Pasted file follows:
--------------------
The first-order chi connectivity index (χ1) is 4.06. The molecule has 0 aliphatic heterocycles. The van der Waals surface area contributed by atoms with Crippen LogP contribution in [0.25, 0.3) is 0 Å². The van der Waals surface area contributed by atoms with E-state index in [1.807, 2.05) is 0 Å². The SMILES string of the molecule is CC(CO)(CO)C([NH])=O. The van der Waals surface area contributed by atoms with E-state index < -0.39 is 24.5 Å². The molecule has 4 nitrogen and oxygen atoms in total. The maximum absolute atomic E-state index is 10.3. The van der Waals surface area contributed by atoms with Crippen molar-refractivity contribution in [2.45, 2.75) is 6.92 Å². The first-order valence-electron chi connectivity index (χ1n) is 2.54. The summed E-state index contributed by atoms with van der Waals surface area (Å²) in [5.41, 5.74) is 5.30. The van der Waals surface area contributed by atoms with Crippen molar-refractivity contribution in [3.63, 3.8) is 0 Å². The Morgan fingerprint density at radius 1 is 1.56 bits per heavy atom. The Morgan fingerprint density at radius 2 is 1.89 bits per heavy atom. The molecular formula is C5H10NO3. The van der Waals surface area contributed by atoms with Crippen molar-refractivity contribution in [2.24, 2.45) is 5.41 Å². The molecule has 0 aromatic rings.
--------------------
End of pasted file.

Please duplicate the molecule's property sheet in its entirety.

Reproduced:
The first-order chi connectivity index (χ1) is 4.06. The molecule has 0 aliphatic heterocycles. The van der Waals surface area contributed by atoms with Crippen LogP contribution in [0.25, 0.3) is 0 Å². The van der Waals surface area contributed by atoms with E-state index in [1.807, 2.05) is 0 Å². The SMILES string of the molecule is CC(CO)(CO)C([NH])=O. The van der Waals surface area contributed by atoms with E-state index < -0.39 is 24.5 Å². The molecule has 4 nitrogen and oxygen atoms in total. The maximum absolute atomic E-state index is 10.3. The van der Waals surface area contributed by atoms with Crippen molar-refractivity contribution in [2.45, 2.75) is 6.92 Å². The first-order valence-electron chi connectivity index (χ1n) is 2.54. The summed E-state index contributed by atoms with van der Waals surface area (Å²) in [5.41, 5.74) is 5.30. The van der Waals surface area contributed by atoms with Crippen molar-refractivity contribution in [3.63, 3.8) is 0 Å². The Morgan fingerprint density at radius 1 is 1.56 bits per heavy atom. The Morgan fingerprint density at radius 2 is 1.89 bits per heavy atom. The molecular formula is C5H10NO3. The van der Waals surface area contributed by atoms with Crippen molar-refractivity contribution in [2.24, 2.45) is 5.41 Å². The molecule has 0 aromatic rings.